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Washington State Sport

Photo by Brendan Sapp on Unsplash

A Sport That's Taking Washington by Storm

Pickleball, a sport that combines elements of tennis, badminton, and ping-pong, has been gaining popularity in recent years. It's a game that's easy to learn but difficult to master, making it accessible to players of all ages and skill levels. In Washington, Pickleball has become more than just a game; it's a community that's bringing people together and promoting physical fitness and mental wellness.

Origins and Official State Sport

Pickleball was invented in 1965 by Joel Pritchard, a congressman from Washington, and his friend Bill Bell. They were looking for a game that could be played by their families on a badminton court, but with a lower net and a smaller court size. They improvised with materials they had on hand, including a perforated plastic ball and wooden paddles. The game was an instant hit and quickly spread to other parts of the country.

Pickleball was officially recognized as the state sport of Washington on March 28, 2022 thanks in part to the efforts of the Washington State Pickleball Association (WSPA). The WSPA is a non-profit organization that promotes the sport through tournaments, clinics, and outreach programs. Pickleball has become a source of pride for Washingtonians, who see it as a reflection of their state's values of innovation, inclusivity, and community.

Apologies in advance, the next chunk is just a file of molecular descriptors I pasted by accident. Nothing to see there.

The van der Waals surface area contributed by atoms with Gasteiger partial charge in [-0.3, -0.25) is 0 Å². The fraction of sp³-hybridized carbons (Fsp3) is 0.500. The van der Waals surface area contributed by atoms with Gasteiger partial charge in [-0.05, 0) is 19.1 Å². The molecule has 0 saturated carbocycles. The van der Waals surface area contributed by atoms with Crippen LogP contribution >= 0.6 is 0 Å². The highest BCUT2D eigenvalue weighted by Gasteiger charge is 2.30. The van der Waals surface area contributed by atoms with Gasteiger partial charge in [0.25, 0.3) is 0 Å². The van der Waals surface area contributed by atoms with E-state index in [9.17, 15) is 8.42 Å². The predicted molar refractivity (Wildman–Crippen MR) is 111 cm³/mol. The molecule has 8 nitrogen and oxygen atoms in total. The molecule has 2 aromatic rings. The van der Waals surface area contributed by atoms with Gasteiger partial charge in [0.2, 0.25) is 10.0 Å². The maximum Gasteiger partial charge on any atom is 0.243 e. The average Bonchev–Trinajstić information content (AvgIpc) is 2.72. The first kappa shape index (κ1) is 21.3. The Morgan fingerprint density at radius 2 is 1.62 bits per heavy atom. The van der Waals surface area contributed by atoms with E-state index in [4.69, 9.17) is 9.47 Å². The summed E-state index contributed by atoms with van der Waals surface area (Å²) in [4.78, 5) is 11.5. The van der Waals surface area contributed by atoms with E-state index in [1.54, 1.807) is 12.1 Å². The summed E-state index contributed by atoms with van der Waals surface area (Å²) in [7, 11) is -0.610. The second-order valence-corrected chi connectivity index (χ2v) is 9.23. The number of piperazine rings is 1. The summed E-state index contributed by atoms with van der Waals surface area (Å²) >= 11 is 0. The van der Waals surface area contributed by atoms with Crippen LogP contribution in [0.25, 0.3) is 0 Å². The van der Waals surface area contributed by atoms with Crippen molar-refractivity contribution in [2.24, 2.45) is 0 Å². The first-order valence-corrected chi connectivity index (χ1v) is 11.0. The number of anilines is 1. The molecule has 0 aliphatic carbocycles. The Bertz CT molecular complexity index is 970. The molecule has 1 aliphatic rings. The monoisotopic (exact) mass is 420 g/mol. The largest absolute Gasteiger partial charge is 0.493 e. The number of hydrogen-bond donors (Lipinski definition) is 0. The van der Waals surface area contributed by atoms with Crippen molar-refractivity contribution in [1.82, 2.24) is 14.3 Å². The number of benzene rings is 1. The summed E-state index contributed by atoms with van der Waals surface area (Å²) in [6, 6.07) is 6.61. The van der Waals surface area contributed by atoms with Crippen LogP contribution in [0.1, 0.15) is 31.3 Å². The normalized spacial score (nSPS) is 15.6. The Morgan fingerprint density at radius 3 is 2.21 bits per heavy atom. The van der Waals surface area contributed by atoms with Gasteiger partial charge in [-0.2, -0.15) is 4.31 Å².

Rules, Equipment, and Terminology

Pickleball is played on a court that's roughly the size of a badminton court (20 feet wide and 44 feet long). The net is 36 inches high at the sidelines and 34 inches high at the center. The game is played with a perforated plastic ball (similar to a Wiffle ball) and paddles made of wood or composite materials. The rules are similar to tennis, with a few key differences:

  • The serve must be underhand and made diagonally across the court.
  • The ball must bounce once on each side before players can hit it in the air.
  • The non-volley zone (also known as the "kitchen") is a 7-foot area on either side of the net where players cannot hit the ball in the air (except on the volley).
  • Games are typically played to 11 points, with a two-point margin of victory.

Pickleball has its own unique terminology, including "dinks" (soft shots that barely clear the net), "lob" (a high, arching shot), and "third shot drop" (a shot that lands softly in the non-volley zone).

Growth and Popularity in Washington

Pickleball has exploded in popularity in Washington in recent years. According to the WSPA, there are now over 20,000 registered Pickleball players in the state, with more than 200 dedicated courts. The sport has become a fixture in many parks and community centers, with players of all ages and backgrounds coming together to play and socialize.

One of the biggest events on the Washington Pickleball calendar is the Bainbridge Cup, a tournament that attracts players from across the country and around the world. The tournament is held on Bainbridge Island, just a short ferry ride from Seattle, and features both amateur and professional divisions. The Bainbridge Cup has helped to put Washington on the map as a Pickleball destination and has contributed to the sport's growing popularity.

Profiles of Prominent Players, Coaches, and Enthusiasts

To get a sense of what makes Pickleball so special in Washington, we spoke with some of the sport's top players, coaches, and enthusiasts.

Jennifer Lucore